Aluminum Association request circumvention inquiry
The Aluminum Association Common Alloy Aluminum Sheet Trade Enforcement Working Group recently requested that the US Department of Commerce initiate a circumvention inquiry.
The Working Group also requested the Commerce Department find that US imports of common alloy aluminium sheet (CAAS) manufactured by Chinese producer Henan Mingtai Aluminium Industry Co., Ltd. (“Mingtai”), and further processed in Korea by Mingtai’s affiliate Gwangyang Aluminum Industries Co., Ltd., are subject to antidumping (AD) and countervailing duties (CVD) under the unfair trade orders on CAAS from China.
In its submission, the Working Group maintains these imports are inappropriately avoiding the payment of antidumping and countervailing duties on imports of CAAS from China, pursuant to unfair trade orders published by the Commerce Department in February 2019.
“We urge the Commerce Department to take action promptly to enforce our trade laws against efforts by a Chinese producer and its Korean affiliate to evade the unfair trade orders on common alloy aluminium sheet from China,” said Charles Johnson, president and CEO of the Aluminum Association.
“The Aluminum Association and its members will not stand by while foreign producers seek to evade unfair trade duties.”
As a result of today’s filing, the Commerce Department will reach a decision on whether to initiate the circumvention proceeding requested by the Aluminum Association and its member companies within 45 days.
Assuming the agency initiates the requested proceeding, it will then collect information from the relevant foreign producers, provide opportunities for interested parties to submit information relevant to the agency’s proceedings and issue a preliminary determination, potentially as soon as mid-September 2023.
The proceeding is expected to take approximately one year to complete.
The common alloy aluminium sheet at issue in this proceeding includes is a flat-rolled aluminium product having a thickness of 6.3 mm or less, but greater than 0.2 mm, in coils or cut-to-length, regardless of width and is manufactured from a 1XXX-, 3XXX-, or 5XXX-series alloy.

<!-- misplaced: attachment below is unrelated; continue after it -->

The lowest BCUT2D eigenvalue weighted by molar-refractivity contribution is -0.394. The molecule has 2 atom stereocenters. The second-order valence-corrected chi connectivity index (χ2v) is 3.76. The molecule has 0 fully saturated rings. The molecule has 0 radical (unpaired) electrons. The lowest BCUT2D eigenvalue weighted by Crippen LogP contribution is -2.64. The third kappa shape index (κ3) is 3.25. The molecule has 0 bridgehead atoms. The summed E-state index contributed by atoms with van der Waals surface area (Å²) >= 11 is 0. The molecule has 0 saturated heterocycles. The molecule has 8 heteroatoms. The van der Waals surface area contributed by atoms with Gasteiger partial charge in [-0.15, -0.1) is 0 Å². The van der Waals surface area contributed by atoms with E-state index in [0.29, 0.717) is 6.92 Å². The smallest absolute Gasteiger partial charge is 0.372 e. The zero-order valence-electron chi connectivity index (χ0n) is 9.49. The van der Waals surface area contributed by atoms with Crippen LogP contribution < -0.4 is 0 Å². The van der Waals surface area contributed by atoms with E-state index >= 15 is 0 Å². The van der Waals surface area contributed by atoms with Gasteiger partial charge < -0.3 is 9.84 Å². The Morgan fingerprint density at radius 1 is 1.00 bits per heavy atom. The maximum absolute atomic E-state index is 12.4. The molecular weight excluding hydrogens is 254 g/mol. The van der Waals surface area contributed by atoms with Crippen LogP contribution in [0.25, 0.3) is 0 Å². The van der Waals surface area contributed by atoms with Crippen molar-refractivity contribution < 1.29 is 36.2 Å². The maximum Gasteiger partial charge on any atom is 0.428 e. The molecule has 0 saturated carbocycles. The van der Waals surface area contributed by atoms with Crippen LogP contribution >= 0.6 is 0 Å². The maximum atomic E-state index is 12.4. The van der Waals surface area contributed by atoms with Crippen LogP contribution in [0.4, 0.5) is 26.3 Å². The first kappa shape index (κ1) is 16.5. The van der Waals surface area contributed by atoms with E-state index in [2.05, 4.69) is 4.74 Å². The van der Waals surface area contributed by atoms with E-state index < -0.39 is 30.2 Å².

The aluminium sheet at issue includes both unclad aluminium sheet, as well as multi-alloy, clad aluminium sheet.
Common uses for the product under investigation include gutters and downspouts, building facades, street signs and license plates, electrical boxes, kitchen appliances and tractor-trailers for trucks.
Excluded from the scope of the investigations is aluminium can stock that is suitable for use in the manufacture of aluminium beverage cans, lids, or tabs.
In February 2019, the Commerce Department published antidumping and countervailing (AD/CVD) orders on imports of CAAS from China following an action by the Aluminum Association’s Common Alloy Aluminum Sheet Trade Enforcement Working Group. The final combined dumping and subsidy rates ranged from 96 to 176%.
Since those orders were published, US imports of aluminium sheet from China have declined substantially.
Nevertheless, US imports of CAAS from Korea that have been further processed using Chinese flat-rolled aluminium have increased substantially, as a Chinese producer and its Korean affiliate have sought to “work around” the AD/CVD duties assessed on CAAS exported directly from China to the US.
The Aluminum Association Trade Enforcement Working Group is represented in these inquiries by John M. Herrmann, Paul C. Rosenthal and Joshua R. Morey of the law firm Kelley Drye & Warren LLP.